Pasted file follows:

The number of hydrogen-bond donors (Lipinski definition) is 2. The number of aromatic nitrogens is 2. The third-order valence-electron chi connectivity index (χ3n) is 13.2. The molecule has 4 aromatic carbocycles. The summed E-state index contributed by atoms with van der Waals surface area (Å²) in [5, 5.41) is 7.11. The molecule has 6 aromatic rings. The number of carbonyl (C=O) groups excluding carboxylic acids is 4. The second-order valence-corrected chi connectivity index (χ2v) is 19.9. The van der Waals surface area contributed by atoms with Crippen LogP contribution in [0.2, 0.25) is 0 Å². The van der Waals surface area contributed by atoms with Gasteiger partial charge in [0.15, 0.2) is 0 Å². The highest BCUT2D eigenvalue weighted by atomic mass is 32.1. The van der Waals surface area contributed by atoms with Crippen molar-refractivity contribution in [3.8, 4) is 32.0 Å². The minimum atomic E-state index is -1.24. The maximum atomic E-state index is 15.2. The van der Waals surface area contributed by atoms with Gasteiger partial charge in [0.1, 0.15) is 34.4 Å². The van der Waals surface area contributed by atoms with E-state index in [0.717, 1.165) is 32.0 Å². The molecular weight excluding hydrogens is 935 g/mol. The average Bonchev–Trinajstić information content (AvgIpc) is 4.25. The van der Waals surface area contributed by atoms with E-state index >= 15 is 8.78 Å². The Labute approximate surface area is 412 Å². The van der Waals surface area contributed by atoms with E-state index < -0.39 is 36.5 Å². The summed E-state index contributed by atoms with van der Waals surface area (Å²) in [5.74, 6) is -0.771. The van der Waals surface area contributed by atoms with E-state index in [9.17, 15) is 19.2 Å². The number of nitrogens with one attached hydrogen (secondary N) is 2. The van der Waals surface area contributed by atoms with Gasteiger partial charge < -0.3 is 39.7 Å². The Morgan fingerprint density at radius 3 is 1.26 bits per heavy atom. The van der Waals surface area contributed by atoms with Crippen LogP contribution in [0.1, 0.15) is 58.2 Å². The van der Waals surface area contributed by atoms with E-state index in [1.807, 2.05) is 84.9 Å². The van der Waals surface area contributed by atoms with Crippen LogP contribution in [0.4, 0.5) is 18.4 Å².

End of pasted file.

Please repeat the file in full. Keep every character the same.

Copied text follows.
The number of hydrogen-bond donors (Lipinski definition) is 2. The number of aromatic nitrogens is 2. The third-order valence-electron chi connectivity index (χ3n) is 13.2. The molecule has 4 aromatic carbocycles. The summed E-state index contributed by atoms with van der Waals surface area (Å²) in [5, 5.41) is 7.11. The molecule has 6 aromatic rings. The number of carbonyl (C=O) groups excluding carboxylic acids is 4. The second-order valence-corrected chi connectivity index (χ2v) is 19.9. The van der Waals surface area contributed by atoms with Crippen LogP contribution in [0.2, 0.25) is 0 Å². The van der Waals surface area contributed by atoms with Gasteiger partial charge in [0.15, 0.2) is 0 Å². The highest BCUT2D eigenvalue weighted by atomic mass is 32.1. The van der Waals surface area contributed by atoms with Crippen molar-refractivity contribution in [3.8, 4) is 32.0 Å². The minimum atomic E-state index is -1.24. The maximum atomic E-state index is 15.2. The van der Waals surface area contributed by atoms with Gasteiger partial charge in [0.1, 0.15) is 34.4 Å². The van der Waals surface area contributed by atoms with E-state index in [0.717, 1.165) is 32.0 Å². The molecular weight excluding hydrogens is 935 g/mol. The average Bonchev–Trinajstić information content (AvgIpc) is 4.25. The van der Waals surface area contributed by atoms with E-state index >= 15 is 8.78 Å². The Labute approximate surface area is 412 Å². The van der Waals surface area contributed by atoms with E-state index < -0.39 is 36.5 Å². The summed E-state index contributed by atoms with van der Waals surface area (Å²) in [5.74, 6) is -0.771. The van der Waals surface area contributed by atoms with E-state index in [9.17, 15) is 19.2 Å². The number of nitrogens with one attached hydrogen (secondary N) is 2. The van der Waals surface area contributed by atoms with Gasteiger partial charge < -0.3 is 39.7 Å². The Morgan fingerprint density at radius 3 is 1.26 bits per heavy atom. The van der Waals surface area contributed by atoms with Crippen LogP contribution in [0.1, 0.15) is 58.2 Å². The van der Waals surface area contributed by atoms with E-state index in [1.807, 2.05) is 84.9 Å². The van der Waals surface area contributed by atoms with Crippen LogP contribution in [0.4, 0.5) is 18.4 Å².